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Tejaswin Shankar unhappy with govt's job policy for Khelo India medalists

Tejaswin Shankar questioned the centre's decision to offer Khelo India medal winners jobs. He said it might encourage athletes to resort to "unfair means".

Tejaswin Shankar

Tejaswin Shankar after winning India's first-ever high jump medal at the Commonwealth Games (Source: India Today)


The Bridge Desk

Updated: 7 March 2024 4:35 PM GMT

Tejaswin Shankar has raised concerns over the Ministry of Youth Affairs and Sports' decision to grant government jobs to Khelo India medal winners.

Shankar, known for his achievements in the high jump event including a bronze in the 2022 Commonwealth Games and a decathlon silver in the Hangzhou Asian Games, expressed his reservations about the policy, suggesting it might encourage athletes to resort to "unfair means" to secure these positions.

The sports minister, Anurag Thakur, announced the revised criteria on Wednesday, extending government job eligibility to medal winners from various categories of the Khelo India Games, including Youth, University, Para, and Winter Games.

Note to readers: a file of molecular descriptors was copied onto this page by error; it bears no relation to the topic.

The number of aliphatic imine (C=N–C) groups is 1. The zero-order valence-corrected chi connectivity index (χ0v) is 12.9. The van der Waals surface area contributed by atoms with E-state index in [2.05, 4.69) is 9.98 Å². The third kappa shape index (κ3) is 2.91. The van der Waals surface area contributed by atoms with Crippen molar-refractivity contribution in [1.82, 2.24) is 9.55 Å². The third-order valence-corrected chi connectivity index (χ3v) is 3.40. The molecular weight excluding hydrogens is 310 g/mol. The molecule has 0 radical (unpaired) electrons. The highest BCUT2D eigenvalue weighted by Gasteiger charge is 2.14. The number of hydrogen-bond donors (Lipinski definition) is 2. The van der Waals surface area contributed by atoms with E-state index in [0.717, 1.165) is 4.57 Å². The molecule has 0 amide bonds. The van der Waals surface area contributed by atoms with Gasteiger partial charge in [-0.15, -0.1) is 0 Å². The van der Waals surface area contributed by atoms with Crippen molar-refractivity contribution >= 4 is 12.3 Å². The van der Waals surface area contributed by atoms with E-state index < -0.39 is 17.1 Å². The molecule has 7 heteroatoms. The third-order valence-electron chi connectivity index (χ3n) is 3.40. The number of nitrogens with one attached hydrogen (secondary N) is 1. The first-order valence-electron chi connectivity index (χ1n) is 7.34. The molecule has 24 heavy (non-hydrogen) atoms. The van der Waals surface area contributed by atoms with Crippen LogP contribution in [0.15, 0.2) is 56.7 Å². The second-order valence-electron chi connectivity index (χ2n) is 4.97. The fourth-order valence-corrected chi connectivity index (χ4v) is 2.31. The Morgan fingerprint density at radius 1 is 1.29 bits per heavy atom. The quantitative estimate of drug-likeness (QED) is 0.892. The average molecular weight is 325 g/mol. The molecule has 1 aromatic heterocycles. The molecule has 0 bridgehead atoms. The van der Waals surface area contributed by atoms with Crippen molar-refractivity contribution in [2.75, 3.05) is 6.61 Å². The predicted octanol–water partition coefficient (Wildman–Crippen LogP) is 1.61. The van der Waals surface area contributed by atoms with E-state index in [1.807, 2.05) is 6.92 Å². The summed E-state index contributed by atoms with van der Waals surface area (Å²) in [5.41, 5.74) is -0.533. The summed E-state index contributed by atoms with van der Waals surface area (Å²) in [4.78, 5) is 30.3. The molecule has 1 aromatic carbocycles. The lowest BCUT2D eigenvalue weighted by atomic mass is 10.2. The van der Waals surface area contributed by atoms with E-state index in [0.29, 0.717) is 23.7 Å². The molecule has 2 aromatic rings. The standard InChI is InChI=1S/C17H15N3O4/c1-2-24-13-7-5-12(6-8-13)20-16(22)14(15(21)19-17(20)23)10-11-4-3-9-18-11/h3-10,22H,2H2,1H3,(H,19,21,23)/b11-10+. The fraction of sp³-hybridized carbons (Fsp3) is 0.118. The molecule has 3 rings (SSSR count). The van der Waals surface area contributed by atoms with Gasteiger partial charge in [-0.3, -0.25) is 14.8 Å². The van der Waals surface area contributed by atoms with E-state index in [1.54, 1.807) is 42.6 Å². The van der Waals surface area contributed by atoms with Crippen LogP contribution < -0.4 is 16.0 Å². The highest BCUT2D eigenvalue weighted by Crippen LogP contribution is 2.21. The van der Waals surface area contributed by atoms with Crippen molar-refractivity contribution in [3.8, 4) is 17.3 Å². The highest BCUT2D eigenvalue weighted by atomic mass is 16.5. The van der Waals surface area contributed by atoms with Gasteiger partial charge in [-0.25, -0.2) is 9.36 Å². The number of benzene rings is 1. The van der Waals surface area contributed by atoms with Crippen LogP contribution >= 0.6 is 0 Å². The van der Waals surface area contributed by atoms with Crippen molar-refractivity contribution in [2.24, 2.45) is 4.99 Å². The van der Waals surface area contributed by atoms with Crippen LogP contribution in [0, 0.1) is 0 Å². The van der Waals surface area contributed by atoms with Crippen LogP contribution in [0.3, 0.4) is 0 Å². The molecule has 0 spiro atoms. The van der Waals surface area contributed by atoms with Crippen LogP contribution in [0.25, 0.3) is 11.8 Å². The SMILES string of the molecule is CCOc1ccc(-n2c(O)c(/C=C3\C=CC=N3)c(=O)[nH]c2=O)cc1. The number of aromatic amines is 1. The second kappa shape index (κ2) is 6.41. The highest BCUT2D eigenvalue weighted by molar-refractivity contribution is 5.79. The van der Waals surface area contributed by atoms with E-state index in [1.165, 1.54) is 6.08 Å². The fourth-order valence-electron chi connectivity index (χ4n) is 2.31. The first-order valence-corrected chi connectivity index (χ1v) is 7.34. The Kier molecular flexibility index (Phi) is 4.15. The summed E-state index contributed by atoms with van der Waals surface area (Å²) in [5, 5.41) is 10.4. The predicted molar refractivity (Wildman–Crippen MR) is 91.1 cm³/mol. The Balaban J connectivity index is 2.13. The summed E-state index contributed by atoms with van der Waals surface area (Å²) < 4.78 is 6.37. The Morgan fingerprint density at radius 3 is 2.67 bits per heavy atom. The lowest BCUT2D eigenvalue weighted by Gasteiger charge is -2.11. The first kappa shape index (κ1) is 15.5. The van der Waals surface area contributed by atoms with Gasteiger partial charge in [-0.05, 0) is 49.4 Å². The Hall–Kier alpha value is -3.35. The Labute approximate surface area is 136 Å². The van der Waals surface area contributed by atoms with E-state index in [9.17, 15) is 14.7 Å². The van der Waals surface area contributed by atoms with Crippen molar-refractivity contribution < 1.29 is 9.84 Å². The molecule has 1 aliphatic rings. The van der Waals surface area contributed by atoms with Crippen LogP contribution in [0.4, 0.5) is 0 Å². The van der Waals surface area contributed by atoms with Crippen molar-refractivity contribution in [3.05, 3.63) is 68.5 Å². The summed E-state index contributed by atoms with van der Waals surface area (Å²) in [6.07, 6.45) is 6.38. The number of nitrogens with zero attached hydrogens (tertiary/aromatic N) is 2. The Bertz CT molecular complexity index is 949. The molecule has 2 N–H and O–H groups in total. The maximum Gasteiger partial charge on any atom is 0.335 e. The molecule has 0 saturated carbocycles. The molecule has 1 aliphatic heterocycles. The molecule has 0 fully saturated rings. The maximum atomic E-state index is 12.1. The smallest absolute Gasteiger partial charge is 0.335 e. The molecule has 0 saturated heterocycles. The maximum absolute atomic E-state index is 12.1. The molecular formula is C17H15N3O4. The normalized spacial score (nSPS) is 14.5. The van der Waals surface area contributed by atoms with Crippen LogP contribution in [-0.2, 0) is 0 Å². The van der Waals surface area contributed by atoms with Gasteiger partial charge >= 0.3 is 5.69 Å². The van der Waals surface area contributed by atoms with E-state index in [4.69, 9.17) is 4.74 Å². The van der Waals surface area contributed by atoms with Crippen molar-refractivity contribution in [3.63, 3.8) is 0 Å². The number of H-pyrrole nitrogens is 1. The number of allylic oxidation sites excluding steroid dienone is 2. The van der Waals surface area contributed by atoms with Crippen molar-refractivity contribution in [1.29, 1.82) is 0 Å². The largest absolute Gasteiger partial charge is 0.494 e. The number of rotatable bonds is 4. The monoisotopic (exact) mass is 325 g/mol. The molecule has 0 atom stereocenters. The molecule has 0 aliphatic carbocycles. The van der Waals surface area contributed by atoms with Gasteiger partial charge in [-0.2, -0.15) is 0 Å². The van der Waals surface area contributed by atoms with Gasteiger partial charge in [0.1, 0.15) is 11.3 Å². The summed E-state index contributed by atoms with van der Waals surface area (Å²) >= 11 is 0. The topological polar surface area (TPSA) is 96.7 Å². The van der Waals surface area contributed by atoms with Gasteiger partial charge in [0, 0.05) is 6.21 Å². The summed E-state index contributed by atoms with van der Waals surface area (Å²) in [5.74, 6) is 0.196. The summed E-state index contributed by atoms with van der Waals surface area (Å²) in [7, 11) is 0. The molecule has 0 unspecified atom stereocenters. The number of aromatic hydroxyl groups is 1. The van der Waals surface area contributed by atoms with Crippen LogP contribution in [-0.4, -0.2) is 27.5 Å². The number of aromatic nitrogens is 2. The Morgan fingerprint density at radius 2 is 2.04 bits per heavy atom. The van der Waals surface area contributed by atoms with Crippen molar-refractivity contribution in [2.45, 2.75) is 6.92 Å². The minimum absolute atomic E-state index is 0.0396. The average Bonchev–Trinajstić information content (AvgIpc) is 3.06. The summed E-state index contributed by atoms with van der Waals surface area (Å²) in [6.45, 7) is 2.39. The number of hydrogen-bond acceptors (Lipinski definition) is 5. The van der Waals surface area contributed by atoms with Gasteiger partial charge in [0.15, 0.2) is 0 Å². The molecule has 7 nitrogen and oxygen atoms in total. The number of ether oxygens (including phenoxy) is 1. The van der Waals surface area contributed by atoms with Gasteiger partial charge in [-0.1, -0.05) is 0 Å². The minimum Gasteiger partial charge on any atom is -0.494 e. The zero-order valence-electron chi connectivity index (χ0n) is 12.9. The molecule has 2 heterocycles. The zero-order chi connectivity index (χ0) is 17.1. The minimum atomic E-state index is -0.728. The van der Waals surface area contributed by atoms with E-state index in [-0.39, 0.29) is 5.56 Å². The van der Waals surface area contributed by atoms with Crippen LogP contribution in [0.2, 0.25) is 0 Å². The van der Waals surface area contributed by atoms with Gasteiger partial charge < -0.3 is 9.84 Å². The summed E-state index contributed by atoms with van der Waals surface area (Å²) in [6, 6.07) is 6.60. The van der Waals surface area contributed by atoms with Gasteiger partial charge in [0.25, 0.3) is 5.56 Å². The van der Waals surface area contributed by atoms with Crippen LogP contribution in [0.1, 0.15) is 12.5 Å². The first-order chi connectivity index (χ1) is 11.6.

Tejaswin took it to the social media platform 'X' to voice his concerns. "If we want to be a sporting superpower we can't normalize giving out sports quota jobs to youth/junior athletes," he stated.

The high jumper proposed alternative criteria for such opportunities, suggesting, "Needs to be criteria eg: 3 years of consistent medals at nationals or 5 years of being in top 8 nationally, etc." He emphasized the importance of rewarding consistent performance over singular achievements, cautioning against incentivizing "spikes in performance" that could lead to unfair practices.

The unfair means mentioned by Tejaswin points out the old practice of age fudging in Indian sports where overage athletes participate in age group competitions to gain medals and certificates.

The government's stance on the matter aims to nurture talent at the grassroots level and make sports a viable career option.

Shankar acknowledged the positive impact of the Khelo India initiative but believes that job opportunities do not align with its broader goals of developing a robust sporting ecosystem.

"Khelo India is a wonderful opportunity to grow awareness, scout talent, develop interest, create a sporting ecosystem, etc. Jobs don't fit in this conversation," Shankar remarked, suggesting that the focus should be on creating a broad pool of athletes through various platforms such as school nationals, university games, and Khelo India.

He stressed the need for greater rewards as athletes progress, cautioning against making the "lowest hanging fruit" too enticing.

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